So you went out and bit the bullet – you paid a private doctor to offer an independent medical opinion whether your medical condition was related to service.
Or, you got your treating physician to write the opinion.
Either way, you thought your claim was locked up – after all, medical evidence of nexus in the form of an opinion letter can often be the dispositive piece of evidence in a VA Claim.
But – months later – you get a decision from the VA Regional Office denying your claim.
This time, they say that your medical opinion letter was not competent evidence. Or they didn’t give it any weight.
Or some other nonsense excuse.
If that happened to you, I want you to ask:
Did your VA Independent Medical Opinion have All the “Magic Words”:
1) “I reviewed the Veteran’s entire C-File”.
I’ve seen the VA sink more independent medical exam opinions because they lacked this simple phrase.
Here’s the VA’s thinking: if your doctor did not review your entire Claims File before making an expert opinion, he or she made an opinion based on less than all the information.
Therefore, the VA says, the opinion is not credible.
So, add this to the list of reasons you need to get your C-File. How do you get a copy of your C-File? Read up on the 3 ways to get a copy, or download the eBook “Take Back the Power: How to Get a Copy of Your C-File”.
2) “At least as likely as not”.
These magic words are the ones that show the VA – and later the BVA – that you have met your “Burden of Proof”. That you have put enough evidence into the record to support your claim.
These are hard words for medical experts to understand – seriously.
They are used to dealing with medical causation issues under State laws that require them to show something to a “reasonable degree of medical certainty”. And if they want to use that phrase, go for it.
It’s a more substantial conclusion of medical causation, and the VA docs will have to work overtime to discredit that opinion.
Keep in mind, though, that any phrase other than “at least as likely as not” is going to confuse the VA.
3) The doctor must explain his/her conclusion.
Remember back in grade school math class – we could get all the answers right on our homework or on a test, but our teacher didn’t care because she wanted us to “show our work”.
Same thing for an independent medical opinion.
The doctor has to explain why he or she reached the conclusion she reached. It’s not enough to say that your Sleep Apnea is at least as likely as not related to your military service.
The doctor has to explain WHY he or she reached that conclusion. In these situations, it is helpful to have a wealth of lay evidence about your symptoms and limitations in the file.
Lay evidence is the magic bullet, and medical evidence is the rifle – for an independent medical exam to be helpful, you are going to need a lot of lay evidence.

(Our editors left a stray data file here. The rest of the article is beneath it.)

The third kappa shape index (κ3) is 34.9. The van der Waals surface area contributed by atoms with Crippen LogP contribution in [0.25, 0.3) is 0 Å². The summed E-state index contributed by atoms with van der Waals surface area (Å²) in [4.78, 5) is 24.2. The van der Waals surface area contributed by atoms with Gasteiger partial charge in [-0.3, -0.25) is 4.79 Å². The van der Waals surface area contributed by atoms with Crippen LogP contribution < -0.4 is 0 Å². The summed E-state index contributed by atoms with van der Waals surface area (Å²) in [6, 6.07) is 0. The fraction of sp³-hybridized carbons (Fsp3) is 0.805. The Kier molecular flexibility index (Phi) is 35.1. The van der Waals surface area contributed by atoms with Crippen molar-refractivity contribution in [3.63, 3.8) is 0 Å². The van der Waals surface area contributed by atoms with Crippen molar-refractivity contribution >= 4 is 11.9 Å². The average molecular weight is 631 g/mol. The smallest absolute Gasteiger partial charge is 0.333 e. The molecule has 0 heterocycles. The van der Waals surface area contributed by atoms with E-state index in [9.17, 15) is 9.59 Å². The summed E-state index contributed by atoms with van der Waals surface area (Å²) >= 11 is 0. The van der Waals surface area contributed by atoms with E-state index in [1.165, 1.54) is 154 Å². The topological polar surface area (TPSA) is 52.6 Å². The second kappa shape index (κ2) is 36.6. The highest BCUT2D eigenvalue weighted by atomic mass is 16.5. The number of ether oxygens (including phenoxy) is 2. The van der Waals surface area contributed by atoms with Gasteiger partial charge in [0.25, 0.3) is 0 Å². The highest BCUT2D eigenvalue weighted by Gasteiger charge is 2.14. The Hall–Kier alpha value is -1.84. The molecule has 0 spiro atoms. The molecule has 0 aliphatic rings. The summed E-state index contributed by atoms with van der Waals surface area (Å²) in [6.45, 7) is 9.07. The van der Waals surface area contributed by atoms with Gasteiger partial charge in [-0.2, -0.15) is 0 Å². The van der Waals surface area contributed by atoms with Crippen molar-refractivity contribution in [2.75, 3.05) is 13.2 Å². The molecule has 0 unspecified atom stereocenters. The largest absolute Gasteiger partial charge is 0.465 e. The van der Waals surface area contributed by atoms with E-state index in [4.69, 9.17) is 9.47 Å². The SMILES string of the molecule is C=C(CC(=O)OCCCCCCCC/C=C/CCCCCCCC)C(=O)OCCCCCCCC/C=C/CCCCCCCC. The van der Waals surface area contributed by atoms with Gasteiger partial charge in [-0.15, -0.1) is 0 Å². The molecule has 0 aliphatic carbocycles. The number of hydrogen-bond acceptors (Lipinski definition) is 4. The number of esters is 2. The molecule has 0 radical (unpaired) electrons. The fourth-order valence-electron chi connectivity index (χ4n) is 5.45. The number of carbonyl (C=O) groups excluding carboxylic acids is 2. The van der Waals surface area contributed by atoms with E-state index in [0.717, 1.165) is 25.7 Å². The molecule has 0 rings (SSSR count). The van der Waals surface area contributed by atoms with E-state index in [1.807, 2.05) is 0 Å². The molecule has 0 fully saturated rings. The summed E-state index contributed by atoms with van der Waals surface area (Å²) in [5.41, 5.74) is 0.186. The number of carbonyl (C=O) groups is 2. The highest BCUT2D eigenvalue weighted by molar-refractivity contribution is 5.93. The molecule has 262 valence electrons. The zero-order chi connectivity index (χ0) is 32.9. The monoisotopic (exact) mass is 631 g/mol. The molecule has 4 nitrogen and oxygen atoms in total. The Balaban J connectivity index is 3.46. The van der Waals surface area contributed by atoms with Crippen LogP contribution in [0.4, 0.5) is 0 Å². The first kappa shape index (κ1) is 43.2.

4) The doctor must explain any contrary opinions in the file.
I don’t like going to a DRO hearing or the BVA with a situation called “Dueling experts”.
Here’s how that situation arises:
On one hand, the VA has performed a C&P exam and reached a conclusion that a Vet’s medical condition is not related to service. On the other hand, the Veteran has received an independent medical opinion that concludes exactly the opposite – that the Vet’s condition IS related to service.
The BVA will have to resolve who is right by weighing the evidence. I don’t trust the BVA to properly weigh evidence.
So when we have a medical expert offer an opinion, we ask him/her to review the VA C&P Exams and if there are any contrary conclusions, explain how those affect the doctor’s opinion.
Here’s how that looked in a recent expert opinion we submitted to the VA:
“The VA’s report of exam by the [VA Doctor] is factually and medically inconsistent with the rest of the factual and medical documentation in the C-File.[The VA’s Doctor] asserts in his concluding comments: “The Veteran’s central pathology is his antisocial personality disorder.” According to the DSM-IV, a requirement for diagnosis of antisocial personality disorder is evidence of 12 months of more of repeated violation of rules and age-appropriate social norms prior to the age of 15 years. [The VA Doctor] does not provide any evidence of this required criterion in his report.”
Bang. Final nail in coffin. End of credibility of VA Comp and Pen examiner.
5) Add a CV or resume.
Your medical expert has to be competent to render the opinion. Legal competence is a tricky concept, and no lawyer or court has ever explained it to my satisfaction.
The Attig definition of competent evidence: the proponent of the evidence knows what the heck they are talking about.
In layman’s terms, however, your Medical Expert has to demonstrate that they have the required expertise. For example, don’t ask a gastroenterologist (stomach) for a medical opinion on the causation of your back pain.
How do you show the VA your expert is competent? Ask for a copy of the doc’s CV (resume) to include with the opinion.
Do You See the Theme in the Magic Words?
There are actually several themes that run through all of the above, but I want to talk to you about one in particular:
To get a competent medical expert opinion, you are going to need a copy of your C-File for the doctor to review.
Getting an Independent Medical Opinion in your VA Claim without a copy of your C-File is a lot like going to spaghetti dinner without a fork – you can do it, but its going to be a messy ordeal.
If you followed my 8 Steps to Improve Your VA Claim, you would have already requested and received a copy of your VA C-File in Step #2.
You would be well on your way to diagnosing – and ultimately fixing – the problems in your VA Claim or Appeal.
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